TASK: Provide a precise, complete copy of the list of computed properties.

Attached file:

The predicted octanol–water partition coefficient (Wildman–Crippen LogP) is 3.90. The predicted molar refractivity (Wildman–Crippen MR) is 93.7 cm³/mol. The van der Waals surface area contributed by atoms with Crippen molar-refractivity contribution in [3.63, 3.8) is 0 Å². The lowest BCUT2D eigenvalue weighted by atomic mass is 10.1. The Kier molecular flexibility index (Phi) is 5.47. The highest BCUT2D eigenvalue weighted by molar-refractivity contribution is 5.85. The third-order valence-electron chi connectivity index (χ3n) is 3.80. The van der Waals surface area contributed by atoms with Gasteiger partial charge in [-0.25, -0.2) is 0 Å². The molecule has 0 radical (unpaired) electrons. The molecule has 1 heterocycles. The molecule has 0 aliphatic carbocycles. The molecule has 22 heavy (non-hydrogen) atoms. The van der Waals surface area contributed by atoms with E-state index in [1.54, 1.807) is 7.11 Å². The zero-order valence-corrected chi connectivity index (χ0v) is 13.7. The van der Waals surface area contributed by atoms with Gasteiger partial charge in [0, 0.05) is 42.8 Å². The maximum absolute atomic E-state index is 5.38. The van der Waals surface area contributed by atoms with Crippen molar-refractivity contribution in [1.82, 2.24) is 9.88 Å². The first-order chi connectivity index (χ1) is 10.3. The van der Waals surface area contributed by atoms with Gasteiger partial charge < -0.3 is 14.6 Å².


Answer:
The predicted octanol–water partition coefficient (Wildman–Crippen LogP) is 3.90. The predicted molar refractivity (Wildman–Crippen MR) is 93.7 cm³/mol. The van der Waals surface area contributed by atoms with Crippen molar-refractivity contribution in [3.63, 3.8) is 0 Å². The lowest BCUT2D eigenvalue weighted by atomic mass is 10.1. The Kier molecular flexibility index (Phi) is 5.47. The highest BCUT2D eigenvalue weighted by molar-refractivity contribution is 5.85. The third-order valence-electron chi connectivity index (χ3n) is 3.80. The van der Waals surface area contributed by atoms with Gasteiger partial charge in [-0.25, -0.2) is 0 Å². The molecule has 0 radical (unpaired) electrons. The molecule has 1 heterocycles. The molecule has 0 aliphatic carbocycles. The molecule has 22 heavy (non-hydrogen) atoms. The van der Waals surface area contributed by atoms with E-state index in [1.54, 1.807) is 7.11 Å². The zero-order valence-corrected chi connectivity index (χ0v) is 13.7. The van der Waals surface area contributed by atoms with Gasteiger partial charge in [0, 0.05) is 42.8 Å². The maximum absolute atomic E-state index is 5.38. The van der Waals surface area contributed by atoms with Crippen molar-refractivity contribution in [1.82, 2.24) is 9.88 Å². The first-order chi connectivity index (χ1) is 10.3. The van der Waals surface area contributed by atoms with Gasteiger partial charge < -0.3 is 14.6 Å².